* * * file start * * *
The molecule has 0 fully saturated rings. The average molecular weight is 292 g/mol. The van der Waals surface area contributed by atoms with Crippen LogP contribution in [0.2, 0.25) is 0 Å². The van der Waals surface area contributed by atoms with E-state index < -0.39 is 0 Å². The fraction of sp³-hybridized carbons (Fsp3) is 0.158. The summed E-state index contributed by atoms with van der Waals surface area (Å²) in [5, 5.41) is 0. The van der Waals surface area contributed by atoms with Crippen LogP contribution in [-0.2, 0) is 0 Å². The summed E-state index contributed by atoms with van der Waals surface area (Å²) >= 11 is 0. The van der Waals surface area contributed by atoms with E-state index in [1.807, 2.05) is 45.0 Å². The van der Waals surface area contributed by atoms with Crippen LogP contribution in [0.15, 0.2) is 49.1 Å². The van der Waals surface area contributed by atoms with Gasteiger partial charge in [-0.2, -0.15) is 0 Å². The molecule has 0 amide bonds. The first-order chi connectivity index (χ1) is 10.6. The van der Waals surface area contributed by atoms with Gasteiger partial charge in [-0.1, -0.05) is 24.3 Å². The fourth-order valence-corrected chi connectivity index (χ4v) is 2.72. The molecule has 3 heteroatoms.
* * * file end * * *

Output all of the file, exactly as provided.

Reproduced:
The molecule has 0 fully saturated rings. The average molecular weight is 292 g/mol. The van der Waals surface area contributed by atoms with Crippen LogP contribution in [0.2, 0.25) is 0 Å². The van der Waals surface area contributed by atoms with E-state index < -0.39 is 0 Å². The fraction of sp³-hybridized carbons (Fsp3) is 0.158. The summed E-state index contributed by atoms with van der Waals surface area (Å²) in [5, 5.41) is 0. The van der Waals surface area contributed by atoms with Crippen LogP contribution in [-0.2, 0) is 0 Å². The summed E-state index contributed by atoms with van der Waals surface area (Å²) >= 11 is 0. The van der Waals surface area contributed by atoms with E-state index in [1.807, 2.05) is 45.0 Å². The van der Waals surface area contributed by atoms with Crippen LogP contribution in [0.15, 0.2) is 49.1 Å². The van der Waals surface area contributed by atoms with Gasteiger partial charge in [-0.2, -0.15) is 0 Å². The molecule has 0 amide bonds. The first-order chi connectivity index (χ1) is 10.6. The van der Waals surface area contributed by atoms with Gasteiger partial charge in [-0.1, -0.05) is 24.3 Å². The fourth-order valence-corrected chi connectivity index (χ4v) is 2.72. The molecule has 3 heteroatoms.